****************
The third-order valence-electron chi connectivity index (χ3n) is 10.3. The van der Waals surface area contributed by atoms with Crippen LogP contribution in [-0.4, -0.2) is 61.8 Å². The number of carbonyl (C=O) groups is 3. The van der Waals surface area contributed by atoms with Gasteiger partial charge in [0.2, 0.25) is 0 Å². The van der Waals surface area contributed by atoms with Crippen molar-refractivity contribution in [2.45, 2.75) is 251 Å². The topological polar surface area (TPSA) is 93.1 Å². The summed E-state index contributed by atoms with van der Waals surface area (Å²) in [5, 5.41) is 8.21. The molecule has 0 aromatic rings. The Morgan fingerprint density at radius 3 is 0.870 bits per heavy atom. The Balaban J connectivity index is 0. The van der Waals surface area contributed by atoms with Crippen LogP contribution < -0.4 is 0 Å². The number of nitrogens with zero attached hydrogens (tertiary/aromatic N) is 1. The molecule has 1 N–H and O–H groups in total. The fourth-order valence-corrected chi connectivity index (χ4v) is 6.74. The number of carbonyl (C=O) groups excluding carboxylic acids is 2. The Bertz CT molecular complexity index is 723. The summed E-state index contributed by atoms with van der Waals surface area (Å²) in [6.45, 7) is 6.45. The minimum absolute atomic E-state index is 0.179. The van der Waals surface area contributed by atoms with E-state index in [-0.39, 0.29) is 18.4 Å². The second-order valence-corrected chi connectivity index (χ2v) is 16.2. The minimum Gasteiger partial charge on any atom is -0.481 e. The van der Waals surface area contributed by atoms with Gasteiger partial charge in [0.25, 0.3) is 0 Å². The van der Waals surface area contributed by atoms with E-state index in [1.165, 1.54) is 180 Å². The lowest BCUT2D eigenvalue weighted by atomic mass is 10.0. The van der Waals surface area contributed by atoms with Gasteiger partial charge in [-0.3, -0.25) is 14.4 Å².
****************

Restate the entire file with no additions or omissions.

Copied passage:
The third-order valence-electron chi connectivity index (χ3n) is 10.3. The van der Waals surface area contributed by atoms with Crippen LogP contribution in [-0.4, -0.2) is 61.8 Å². The number of carbonyl (C=O) groups is 3. The van der Waals surface area contributed by atoms with Gasteiger partial charge in [0.2, 0.25) is 0 Å². The van der Waals surface area contributed by atoms with Crippen molar-refractivity contribution in [2.45, 2.75) is 251 Å². The topological polar surface area (TPSA) is 93.1 Å². The summed E-state index contributed by atoms with van der Waals surface area (Å²) in [5, 5.41) is 8.21. The molecule has 0 aromatic rings. The Morgan fingerprint density at radius 3 is 0.870 bits per heavy atom. The Balaban J connectivity index is 0. The van der Waals surface area contributed by atoms with Crippen LogP contribution < -0.4 is 0 Å². The number of nitrogens with zero attached hydrogens (tertiary/aromatic N) is 1. The molecule has 1 N–H and O–H groups in total. The fourth-order valence-corrected chi connectivity index (χ4v) is 6.74. The number of carbonyl (C=O) groups excluding carboxylic acids is 2. The Bertz CT molecular complexity index is 723. The summed E-state index contributed by atoms with van der Waals surface area (Å²) in [6.45, 7) is 6.45. The minimum absolute atomic E-state index is 0.179. The van der Waals surface area contributed by atoms with E-state index in [-0.39, 0.29) is 18.4 Å². The second-order valence-corrected chi connectivity index (χ2v) is 16.2. The minimum Gasteiger partial charge on any atom is -0.481 e. The van der Waals surface area contributed by atoms with Gasteiger partial charge in [0.25, 0.3) is 0 Å². The van der Waals surface area contributed by atoms with E-state index in [1.165, 1.54) is 180 Å². The lowest BCUT2D eigenvalue weighted by atomic mass is 10.0. The van der Waals surface area contributed by atoms with Gasteiger partial charge in [-0.3, -0.25) is 14.4 Å².